. In ACTG A5187, antiretroviral therapy was similarly discontinued although there were differences between the treatment interruption strategies employed in ACTG A5187 compared to the SMART study. The main differences were that subjects enrolled in ACTG A5187 were treated during acute or early HIV-1 infection compared to subjects enrolled in the SMART study who were treated during the chronic phase of infection. Subjects enrolled in ACTG A5187 were therefore likely healthier with more intact immune systems then subjects enrolled in the SMART study
. Moreover, the method of treatment discontinuation was different in ACTG A5187 compared to the SMART study. In the present study, individuals underwent a “terminal interruption” as opposed to the episodic interruption guided by CD4+ T cell counts used in the SMART study and also had more frequent CD4 and HIV-1 RNA measurements. It is important to establish the safety of discontinuing treatment in individuals who begin therapy during acute or early HIV-1 infection, since the clinical benefit of early treatment has not yet been demonstrated. The present study therefore begins to provide safety data for treatment interruption in this population, although the results are limited by the small number of subjects studied.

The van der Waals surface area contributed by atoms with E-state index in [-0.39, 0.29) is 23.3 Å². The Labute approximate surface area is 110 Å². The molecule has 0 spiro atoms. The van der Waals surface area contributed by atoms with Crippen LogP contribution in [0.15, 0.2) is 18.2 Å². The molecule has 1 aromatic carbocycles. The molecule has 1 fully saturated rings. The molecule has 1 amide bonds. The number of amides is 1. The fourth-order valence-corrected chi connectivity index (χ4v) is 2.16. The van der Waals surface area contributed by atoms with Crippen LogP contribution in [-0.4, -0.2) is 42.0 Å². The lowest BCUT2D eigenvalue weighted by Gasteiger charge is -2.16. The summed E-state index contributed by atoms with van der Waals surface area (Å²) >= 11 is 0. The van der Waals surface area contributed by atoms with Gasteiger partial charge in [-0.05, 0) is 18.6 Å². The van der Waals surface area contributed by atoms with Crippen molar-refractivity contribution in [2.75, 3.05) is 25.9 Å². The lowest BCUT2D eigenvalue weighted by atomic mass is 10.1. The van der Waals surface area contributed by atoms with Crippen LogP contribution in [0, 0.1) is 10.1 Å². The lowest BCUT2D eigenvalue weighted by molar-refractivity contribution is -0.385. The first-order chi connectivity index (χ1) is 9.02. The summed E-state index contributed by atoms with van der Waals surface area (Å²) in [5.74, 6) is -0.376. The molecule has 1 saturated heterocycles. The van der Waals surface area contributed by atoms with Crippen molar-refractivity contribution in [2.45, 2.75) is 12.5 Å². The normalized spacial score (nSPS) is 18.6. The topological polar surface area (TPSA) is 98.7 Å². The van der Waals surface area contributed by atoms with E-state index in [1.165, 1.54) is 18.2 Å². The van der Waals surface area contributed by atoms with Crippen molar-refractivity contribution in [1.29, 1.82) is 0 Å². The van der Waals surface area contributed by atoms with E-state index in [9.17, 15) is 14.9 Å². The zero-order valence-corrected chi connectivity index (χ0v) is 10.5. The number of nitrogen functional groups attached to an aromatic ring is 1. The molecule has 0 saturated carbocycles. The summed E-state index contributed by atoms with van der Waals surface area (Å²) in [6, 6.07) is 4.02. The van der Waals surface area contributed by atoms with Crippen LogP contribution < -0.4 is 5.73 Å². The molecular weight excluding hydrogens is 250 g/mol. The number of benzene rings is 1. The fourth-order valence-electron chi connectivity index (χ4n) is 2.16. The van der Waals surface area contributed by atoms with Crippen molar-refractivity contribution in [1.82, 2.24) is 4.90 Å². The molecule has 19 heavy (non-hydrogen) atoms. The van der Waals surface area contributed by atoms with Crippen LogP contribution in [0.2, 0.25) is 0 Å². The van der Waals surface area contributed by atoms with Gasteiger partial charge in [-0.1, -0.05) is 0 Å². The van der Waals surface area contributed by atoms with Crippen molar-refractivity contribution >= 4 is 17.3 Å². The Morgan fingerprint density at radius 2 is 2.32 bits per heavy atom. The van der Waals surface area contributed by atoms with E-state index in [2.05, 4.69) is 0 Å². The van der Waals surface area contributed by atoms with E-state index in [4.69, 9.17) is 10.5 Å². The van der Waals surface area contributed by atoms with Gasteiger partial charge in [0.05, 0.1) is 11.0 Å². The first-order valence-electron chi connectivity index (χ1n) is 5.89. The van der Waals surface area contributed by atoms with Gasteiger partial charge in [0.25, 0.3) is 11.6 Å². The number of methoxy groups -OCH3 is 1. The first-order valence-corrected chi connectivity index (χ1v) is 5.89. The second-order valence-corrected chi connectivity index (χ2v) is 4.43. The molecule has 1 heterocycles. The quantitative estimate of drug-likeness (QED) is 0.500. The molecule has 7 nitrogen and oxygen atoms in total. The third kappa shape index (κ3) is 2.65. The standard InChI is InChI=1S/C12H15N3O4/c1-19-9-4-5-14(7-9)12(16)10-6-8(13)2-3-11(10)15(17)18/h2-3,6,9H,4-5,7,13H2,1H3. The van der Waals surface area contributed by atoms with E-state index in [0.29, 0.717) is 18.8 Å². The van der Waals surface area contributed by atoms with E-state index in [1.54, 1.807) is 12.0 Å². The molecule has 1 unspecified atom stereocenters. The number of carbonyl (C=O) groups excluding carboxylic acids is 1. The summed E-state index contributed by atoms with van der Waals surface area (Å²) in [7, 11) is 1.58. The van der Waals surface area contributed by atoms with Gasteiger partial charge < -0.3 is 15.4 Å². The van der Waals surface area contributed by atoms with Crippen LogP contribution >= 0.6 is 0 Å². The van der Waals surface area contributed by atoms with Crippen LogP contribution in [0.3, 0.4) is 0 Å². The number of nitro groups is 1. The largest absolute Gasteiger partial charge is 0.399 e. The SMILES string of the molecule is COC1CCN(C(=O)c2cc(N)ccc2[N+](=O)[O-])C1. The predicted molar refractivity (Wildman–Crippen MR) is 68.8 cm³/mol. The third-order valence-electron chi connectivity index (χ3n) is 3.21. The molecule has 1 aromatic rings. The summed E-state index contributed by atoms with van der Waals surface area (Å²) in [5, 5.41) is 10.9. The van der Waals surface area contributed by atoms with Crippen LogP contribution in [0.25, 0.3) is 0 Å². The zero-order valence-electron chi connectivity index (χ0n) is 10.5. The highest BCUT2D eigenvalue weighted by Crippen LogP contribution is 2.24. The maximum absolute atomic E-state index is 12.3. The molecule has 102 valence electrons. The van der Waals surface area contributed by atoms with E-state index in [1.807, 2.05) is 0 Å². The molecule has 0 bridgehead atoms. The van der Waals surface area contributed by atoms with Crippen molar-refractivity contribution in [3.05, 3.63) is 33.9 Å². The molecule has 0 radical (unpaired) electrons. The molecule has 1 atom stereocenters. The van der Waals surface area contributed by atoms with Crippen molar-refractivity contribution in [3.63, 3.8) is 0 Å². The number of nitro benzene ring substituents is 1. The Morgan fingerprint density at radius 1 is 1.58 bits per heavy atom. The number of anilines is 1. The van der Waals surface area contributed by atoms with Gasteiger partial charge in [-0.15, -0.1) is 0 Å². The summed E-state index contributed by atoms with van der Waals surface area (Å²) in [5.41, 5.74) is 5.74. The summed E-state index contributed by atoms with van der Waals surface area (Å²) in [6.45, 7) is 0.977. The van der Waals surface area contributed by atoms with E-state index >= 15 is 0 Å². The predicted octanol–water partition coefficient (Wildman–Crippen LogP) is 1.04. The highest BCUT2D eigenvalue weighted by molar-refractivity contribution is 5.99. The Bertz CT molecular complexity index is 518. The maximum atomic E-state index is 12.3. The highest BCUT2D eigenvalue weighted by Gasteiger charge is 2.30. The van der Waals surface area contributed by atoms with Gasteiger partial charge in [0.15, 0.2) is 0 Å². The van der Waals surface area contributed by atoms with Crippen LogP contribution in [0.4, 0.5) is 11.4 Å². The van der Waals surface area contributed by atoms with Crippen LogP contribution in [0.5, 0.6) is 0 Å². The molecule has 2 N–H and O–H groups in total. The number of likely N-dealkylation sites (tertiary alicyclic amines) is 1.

Although the HIV-1 DNA vaccine was safe and well tolerated, the vaccine exhibited minimal immunogenicity that appeared lower than what has been reported in prior studies in HIV-1-uninfected volunteers in which significant humoral and cellular immune responses were observed
. It is not clear why this vaccine was not as immunogenic in HIV-1-infected individuals. One possible explanation is that the subjects in this clinical trial had pre-existing HIV-1-specific immune responses at baseline and that the HIV-1 DNA vaccine may not have been able to boost these responses above that baseline. Given the small size and limited power of this study, only large effects on immunogenicity would be detected. Therefore, it is possible that more modest immunogenicity was not detected due to the power of the study. Although all study subjects had relatively healthy CD4 counts, it is notable that the placebo group had higher baseline CD4 counts then the vaccine recipients although this was not a statistically significant difference.